One of the wonderful things about teaching is that you get to expand and develop ideas that you barely fleshed out the year before . . . unlike real life, you get as many chances as you need to get it right; several years ago I extemporaneously introduced this important life rule to my class, but then I forgot about it until last Tuesday, when a number of students who were absent before the holiday weekend came into class and did the typical -- just before class, one at a time, they approached my desk, and asked me "What did I miss?" and once I explained to one student, then another materialized and asked the same question, and this reminded me of my rule, and so I delivered a monologue that I will approximate here:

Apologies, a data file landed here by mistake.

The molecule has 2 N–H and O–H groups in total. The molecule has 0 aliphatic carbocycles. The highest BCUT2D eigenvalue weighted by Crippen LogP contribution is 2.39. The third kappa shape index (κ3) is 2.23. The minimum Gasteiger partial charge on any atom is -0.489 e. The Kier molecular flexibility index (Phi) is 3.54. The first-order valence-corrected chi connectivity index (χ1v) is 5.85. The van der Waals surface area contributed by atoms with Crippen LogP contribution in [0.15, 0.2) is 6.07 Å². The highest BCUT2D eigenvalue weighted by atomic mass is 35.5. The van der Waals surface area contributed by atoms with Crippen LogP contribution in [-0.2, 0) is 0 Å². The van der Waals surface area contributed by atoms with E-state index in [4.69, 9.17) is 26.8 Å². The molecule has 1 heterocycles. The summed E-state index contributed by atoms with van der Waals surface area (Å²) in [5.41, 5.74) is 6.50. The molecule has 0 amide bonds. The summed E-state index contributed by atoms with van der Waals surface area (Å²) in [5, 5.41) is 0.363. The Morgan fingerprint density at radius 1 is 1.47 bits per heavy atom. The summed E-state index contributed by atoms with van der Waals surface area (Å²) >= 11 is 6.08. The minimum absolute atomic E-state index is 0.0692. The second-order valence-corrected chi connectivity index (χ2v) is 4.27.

"I'm going to introduce you to a rule that does not just apply to my class, or education in general; this is a rule that you need to learn if you want to participate in our American educational system, and it is also a rule that you need to learn if you want to participate in our American economy . . . if you wish to move to the woods and live like Thoreau then you don't need to listen this, but everyone else, please pay attention . . . if you are ever absent -- from school, from work, from a team meeting, from a committee -- from any event, and you need to find out what happened at this event from your superior, then when you ask, you must provide some piece of information about what you missed, you need to ascertain some piece of information about what you missed, and include this when you ask your superior what to do about your absence -- and this is to show you care about what you missed, and so you will approach me and say, "I was absent on Friday but I know we had to read an essay and write a page about the theme, and I was wondering if there's anything else I need to make-up?" and if you don't approach me like this, with some piece of information about what happened in class when you were away, then your failure will be epic and monumental, because there has been no generation in the history of mankind that has been more connected technologically then your generation, no generation where information has been more accessible, whether through Facebook or texting or e-mail, and so your neglect in having any idea of what went on in class is both insulting and irresponsible . . . I realize that in past times, when you needed to beat a drum or send smoke signals, in order to communicate that the plague is coming, or some other horror, that it was much more difficult to share information -- but now you have the wherewithal to at least pretend that you care, it's easy to fake it, and I fake it all the time -- I'm a coach, so I get to miss all kinds of meetings, which is one of the things I love about coaching: I get paid to miss meetings and be outside and run soccer drills, but when I meet with my superiors, I pretend that I am interested in what I missed . . . I say, "I know I missed the diabetes presentation, and what can I do to make this up?" even though I don't care about diabetes, because that's what you do in order to pretend to show that you care," and I know my monologue hit home, because the next day, when a girl who was absent for the monologue asked me what she missed in class, the students erupted in a chorus of "Don't say that!" and then they quickly filled her in on the life-lesson from the day before.